The use of these payment apps creates enormous privacy risks. It is the lawyer who needs to take the responsibility of protecting the financial information.
Transactions on Venmo are published to a feed of each Venmo user. This risks disclosure of information pertaining to the representation of a client in violation of Rule 19-301.6 of the Maryland Rules. Rule 19-301.6 prohibits a lawyer from revealing information relating to the representation of a client unless the client gives informed consent. Venmo does allow users to adjust their privacy settings to control who sees particular transactions: Public, Friends Only, and Private. Lawyers accepting Venmo payments should choose the privacy setting and instruct their clients to use the privacy setting to mitigate against unwanted disclosure of information. PayPal and the other payment apps all have their own individual privacy settings, and the lawyer should become well acquainted with their settings prior to accepting payment for legal fees earned through their app.
Payment apps specifically designed for lawyers are well-versed in a lawyer’s duty to maintain confidentiality and ensure that the confidentiality rules are satisfied for each transaction.
Guidance to Mitigate Risks
- Accept Payment Through a Payment App Only for Earned Fees. There is little risk of violating the prohibition of commingling funds if a lawyer accepts payments through a payment app for fees already earned to hold in a digital wallet until the lawyer transfers the money into their operating account. However, the opposite is true for the acceptance of a retainer fee (unearned fees) from one of the payment apps that are not specifically designed for legal services.
- Use A Payment App Specifically Designed for Lawyers for Earned and Unearned Fees. The Maryland Rules specifically mandate that all unearned fees must be placed into an attorney’s trust account. An attorney cannot accept payment of a retainer by first depositing the funds into the attorney’s operating account (via Venmo or PayPal) and then transferring it into their trust account. See Maryland Ethics Committee Docket 03-06. Using a legal-specific online payment app such as LawPay, LexCharge or Headnote will assist the attorney in maintaining their obligations to their trust account. These legal-specific services are designed to allow an attorney to accept online payments into both their operating and trust accounts while withdrawing the transactional fees and chargebacks from the operating account.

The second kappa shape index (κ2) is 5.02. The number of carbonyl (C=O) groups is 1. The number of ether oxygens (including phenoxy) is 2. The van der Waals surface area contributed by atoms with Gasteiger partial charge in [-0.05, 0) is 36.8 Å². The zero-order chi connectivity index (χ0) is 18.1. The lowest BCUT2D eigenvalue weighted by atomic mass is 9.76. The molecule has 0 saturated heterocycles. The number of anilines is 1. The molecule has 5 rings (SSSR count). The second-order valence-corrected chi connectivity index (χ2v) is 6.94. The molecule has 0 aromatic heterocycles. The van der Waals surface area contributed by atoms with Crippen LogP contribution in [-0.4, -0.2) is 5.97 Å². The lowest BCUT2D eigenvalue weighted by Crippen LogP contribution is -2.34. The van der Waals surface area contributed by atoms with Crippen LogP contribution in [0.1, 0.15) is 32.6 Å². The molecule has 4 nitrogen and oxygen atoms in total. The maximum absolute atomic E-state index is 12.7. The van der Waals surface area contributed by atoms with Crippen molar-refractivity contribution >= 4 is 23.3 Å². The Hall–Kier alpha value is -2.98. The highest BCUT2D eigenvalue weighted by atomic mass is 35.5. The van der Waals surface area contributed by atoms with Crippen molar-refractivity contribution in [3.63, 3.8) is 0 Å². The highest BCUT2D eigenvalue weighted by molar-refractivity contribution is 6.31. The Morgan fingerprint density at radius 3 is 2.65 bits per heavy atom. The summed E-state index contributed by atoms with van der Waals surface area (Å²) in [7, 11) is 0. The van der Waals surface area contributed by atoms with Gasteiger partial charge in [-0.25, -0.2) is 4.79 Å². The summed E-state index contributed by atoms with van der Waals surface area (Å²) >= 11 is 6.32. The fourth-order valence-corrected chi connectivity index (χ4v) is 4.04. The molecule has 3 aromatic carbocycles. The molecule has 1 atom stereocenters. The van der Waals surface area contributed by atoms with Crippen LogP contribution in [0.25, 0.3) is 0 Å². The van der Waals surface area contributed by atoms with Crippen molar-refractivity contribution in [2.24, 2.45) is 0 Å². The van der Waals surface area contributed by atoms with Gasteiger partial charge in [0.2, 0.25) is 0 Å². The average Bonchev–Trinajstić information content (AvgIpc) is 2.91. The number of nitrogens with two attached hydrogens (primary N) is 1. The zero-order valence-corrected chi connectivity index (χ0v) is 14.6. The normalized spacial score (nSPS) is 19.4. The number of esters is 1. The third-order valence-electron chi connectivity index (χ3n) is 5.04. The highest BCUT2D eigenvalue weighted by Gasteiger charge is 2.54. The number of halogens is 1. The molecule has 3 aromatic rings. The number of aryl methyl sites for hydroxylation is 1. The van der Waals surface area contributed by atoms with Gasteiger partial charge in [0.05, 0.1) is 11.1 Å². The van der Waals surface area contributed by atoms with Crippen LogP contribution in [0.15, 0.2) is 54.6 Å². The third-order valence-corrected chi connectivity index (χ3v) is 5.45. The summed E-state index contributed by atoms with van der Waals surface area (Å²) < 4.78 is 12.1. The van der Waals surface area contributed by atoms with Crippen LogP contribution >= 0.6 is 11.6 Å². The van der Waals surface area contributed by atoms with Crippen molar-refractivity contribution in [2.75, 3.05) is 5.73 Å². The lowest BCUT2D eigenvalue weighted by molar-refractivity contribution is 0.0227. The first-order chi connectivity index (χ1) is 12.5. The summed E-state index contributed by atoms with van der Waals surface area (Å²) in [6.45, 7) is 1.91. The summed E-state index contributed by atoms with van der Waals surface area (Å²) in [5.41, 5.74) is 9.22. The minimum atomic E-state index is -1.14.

- Transactions Fees and Chargebacks. The lawyer must ensure that any transaction fees or chargebacks are paid by the lawyer unless the lawyer and client otherwise agree. The lawyer must ensure that any transaction fees or chargebacks are not withdrawn from the lawyer’s trust account.
- Maintain confidentiality of the client’s financial transactions. The lawyer must ensure that the payment app maintains adequate encryption and other security features to protect the lawyer and client’s financial information and especially to preserve the confidentiality of any transactions. The lawyer must take steps to advise the client of any steps they should take to prevent unwanted disclosure of confidential information.
- Communicate. Use of a payment app that is not specifically designed for lawyers to comply with their trust account obligations may not be worth the time unless the lawyer restricts the use of the app for earned fees. Nevertheless, it is important for the lawyer to communicate to the client the lawyer’s obligations in regard to legal fee payments. It is also important to ensure the attorney-client legal services agreement states whether the attorney or the client will be responsible for the payment of transactional fees and chargebacks.
Join us in the coming weeks as we continue to cover in detail the payment of legal fees through non-traditional means.
LawPay is an endorsed vendor of the MSBA.
This is the second article of a five-week series that will discuss non-traditional payment of legal fees by credit card, payment apps, or third-party financing. This series is designed to assist you in becoming aware of the ethical consideration a lawyer must consider before accepting payment of legal fees through one of these methods, as well as providing guidance to mitigate risks.
Last week, the MSBA discussed the ethical considerations when accepting legal fees by credit card. Next week, the MSBA will brief ABA Formal Opinion 484 regarding a lawyer’s obligations when clients use a third party to finance legal fees. In the fourth part of the series, the MSBA will summarize the Maryland Committee on Ethics’ opinion regarding third-party financing of legal fees. Finally, the MSBA will finish the series by summarizing all of the issues involved in accepting legal fees by credit card, through a payment app, and through third-party financing.